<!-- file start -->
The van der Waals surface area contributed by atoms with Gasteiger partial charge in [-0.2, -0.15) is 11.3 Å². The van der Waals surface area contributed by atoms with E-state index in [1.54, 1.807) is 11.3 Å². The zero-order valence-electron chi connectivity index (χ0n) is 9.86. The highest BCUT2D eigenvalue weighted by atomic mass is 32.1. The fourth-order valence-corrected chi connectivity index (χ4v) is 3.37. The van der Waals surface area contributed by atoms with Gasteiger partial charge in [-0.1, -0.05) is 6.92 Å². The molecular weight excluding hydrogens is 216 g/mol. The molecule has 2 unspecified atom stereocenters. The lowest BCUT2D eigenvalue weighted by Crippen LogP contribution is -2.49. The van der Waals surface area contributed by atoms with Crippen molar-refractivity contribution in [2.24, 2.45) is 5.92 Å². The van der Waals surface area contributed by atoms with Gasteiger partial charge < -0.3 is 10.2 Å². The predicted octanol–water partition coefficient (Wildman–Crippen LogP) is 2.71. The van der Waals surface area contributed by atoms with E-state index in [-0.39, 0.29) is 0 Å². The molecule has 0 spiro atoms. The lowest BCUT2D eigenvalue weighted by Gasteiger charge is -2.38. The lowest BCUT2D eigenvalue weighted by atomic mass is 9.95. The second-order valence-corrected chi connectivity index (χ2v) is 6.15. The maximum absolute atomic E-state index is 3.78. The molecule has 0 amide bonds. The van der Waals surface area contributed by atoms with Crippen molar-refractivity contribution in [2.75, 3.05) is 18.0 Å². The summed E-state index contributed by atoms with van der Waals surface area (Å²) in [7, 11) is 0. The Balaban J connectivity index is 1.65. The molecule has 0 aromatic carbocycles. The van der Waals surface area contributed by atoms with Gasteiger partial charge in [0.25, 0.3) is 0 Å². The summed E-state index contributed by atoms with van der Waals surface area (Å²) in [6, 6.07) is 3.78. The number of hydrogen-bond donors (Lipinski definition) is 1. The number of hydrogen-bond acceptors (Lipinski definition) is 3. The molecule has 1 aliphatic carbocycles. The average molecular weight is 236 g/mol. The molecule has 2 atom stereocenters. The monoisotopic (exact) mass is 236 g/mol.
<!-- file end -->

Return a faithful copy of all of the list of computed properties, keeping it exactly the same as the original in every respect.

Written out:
The van der Waals surface area contributed by atoms with Gasteiger partial charge in [-0.2, -0.15) is 11.3 Å². The van der Waals surface area contributed by atoms with E-state index in [1.54, 1.807) is 11.3 Å². The zero-order valence-electron chi connectivity index (χ0n) is 9.86. The highest BCUT2D eigenvalue weighted by atomic mass is 32.1. The fourth-order valence-corrected chi connectivity index (χ4v) is 3.37. The van der Waals surface area contributed by atoms with Gasteiger partial charge in [-0.1, -0.05) is 6.92 Å². The molecular weight excluding hydrogens is 216 g/mol. The molecule has 2 unspecified atom stereocenters. The lowest BCUT2D eigenvalue weighted by Crippen LogP contribution is -2.49. The van der Waals surface area contributed by atoms with Crippen molar-refractivity contribution in [2.24, 2.45) is 5.92 Å². The van der Waals surface area contributed by atoms with Gasteiger partial charge < -0.3 is 10.2 Å². The predicted octanol–water partition coefficient (Wildman–Crippen LogP) is 2.71. The van der Waals surface area contributed by atoms with E-state index in [-0.39, 0.29) is 0 Å². The molecule has 0 spiro atoms. The lowest BCUT2D eigenvalue weighted by Gasteiger charge is -2.38. The lowest BCUT2D eigenvalue weighted by atomic mass is 9.95. The second-order valence-corrected chi connectivity index (χ2v) is 6.15. The maximum absolute atomic E-state index is 3.78. The molecule has 0 amide bonds. The van der Waals surface area contributed by atoms with Crippen molar-refractivity contribution in [2.75, 3.05) is 18.0 Å². The summed E-state index contributed by atoms with van der Waals surface area (Å²) in [7, 11) is 0. The Balaban J connectivity index is 1.65. The molecule has 0 aromatic carbocycles. The van der Waals surface area contributed by atoms with Gasteiger partial charge in [0.25, 0.3) is 0 Å². The summed E-state index contributed by atoms with van der Waals surface area (Å²) in [6, 6.07) is 3.78. The number of hydrogen-bond donors (Lipinski definition) is 1. The number of hydrogen-bond acceptors (Lipinski definition) is 3. The molecule has 1 aliphatic carbocycles. The average molecular weight is 236 g/mol. The molecule has 2 atom stereocenters. The monoisotopic (exact) mass is 236 g/mol.